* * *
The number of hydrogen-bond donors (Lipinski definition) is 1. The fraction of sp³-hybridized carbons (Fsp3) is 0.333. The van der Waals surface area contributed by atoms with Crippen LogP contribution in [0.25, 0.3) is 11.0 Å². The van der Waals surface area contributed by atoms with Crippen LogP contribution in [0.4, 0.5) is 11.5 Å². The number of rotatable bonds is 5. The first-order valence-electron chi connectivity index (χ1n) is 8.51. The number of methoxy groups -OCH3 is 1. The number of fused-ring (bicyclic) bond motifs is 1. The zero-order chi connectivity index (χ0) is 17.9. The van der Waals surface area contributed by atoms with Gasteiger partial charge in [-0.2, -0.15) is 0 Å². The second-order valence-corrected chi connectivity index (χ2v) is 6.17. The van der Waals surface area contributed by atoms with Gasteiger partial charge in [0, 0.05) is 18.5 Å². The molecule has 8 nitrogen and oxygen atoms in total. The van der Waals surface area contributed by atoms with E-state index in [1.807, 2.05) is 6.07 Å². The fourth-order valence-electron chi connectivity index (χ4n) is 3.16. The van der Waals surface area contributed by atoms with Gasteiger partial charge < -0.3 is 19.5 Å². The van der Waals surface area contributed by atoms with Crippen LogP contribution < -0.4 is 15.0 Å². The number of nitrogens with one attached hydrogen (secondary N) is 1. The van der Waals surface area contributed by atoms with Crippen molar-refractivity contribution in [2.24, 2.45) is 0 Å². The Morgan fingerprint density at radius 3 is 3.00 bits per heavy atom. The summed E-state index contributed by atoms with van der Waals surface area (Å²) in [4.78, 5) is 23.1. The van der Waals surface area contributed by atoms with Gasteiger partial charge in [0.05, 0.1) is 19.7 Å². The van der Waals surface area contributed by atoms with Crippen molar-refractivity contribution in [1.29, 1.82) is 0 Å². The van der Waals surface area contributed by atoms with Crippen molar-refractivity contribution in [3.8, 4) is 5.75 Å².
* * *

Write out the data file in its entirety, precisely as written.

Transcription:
The number of hydrogen-bond donors (Lipinski definition) is 1. The fraction of sp³-hybridized carbons (Fsp3) is 0.333. The van der Waals surface area contributed by atoms with Crippen LogP contribution in [0.25, 0.3) is 11.0 Å². The van der Waals surface area contributed by atoms with Crippen LogP contribution in [0.4, 0.5) is 11.5 Å². The number of rotatable bonds is 5. The first-order valence-electron chi connectivity index (χ1n) is 8.51. The number of methoxy groups -OCH3 is 1. The number of fused-ring (bicyclic) bond motifs is 1. The zero-order chi connectivity index (χ0) is 17.9. The van der Waals surface area contributed by atoms with Gasteiger partial charge in [-0.2, -0.15) is 0 Å². The second-order valence-corrected chi connectivity index (χ2v) is 6.17. The van der Waals surface area contributed by atoms with Gasteiger partial charge in [0, 0.05) is 18.5 Å². The molecule has 8 nitrogen and oxygen atoms in total. The van der Waals surface area contributed by atoms with E-state index in [1.807, 2.05) is 6.07 Å². The fourth-order valence-electron chi connectivity index (χ4n) is 3.16. The van der Waals surface area contributed by atoms with Gasteiger partial charge < -0.3 is 19.5 Å². The van der Waals surface area contributed by atoms with Crippen LogP contribution < -0.4 is 15.0 Å². The number of nitrogens with one attached hydrogen (secondary N) is 1. The van der Waals surface area contributed by atoms with Crippen molar-refractivity contribution in [2.24, 2.45) is 0 Å². The Morgan fingerprint density at radius 3 is 3.00 bits per heavy atom. The summed E-state index contributed by atoms with van der Waals surface area (Å²) in [4.78, 5) is 23.1. The van der Waals surface area contributed by atoms with Gasteiger partial charge in [0.05, 0.1) is 19.7 Å². The van der Waals surface area contributed by atoms with Crippen molar-refractivity contribution in [1.29, 1.82) is 0 Å². The van der Waals surface area contributed by atoms with Crippen molar-refractivity contribution in [3.8, 4) is 5.75 Å².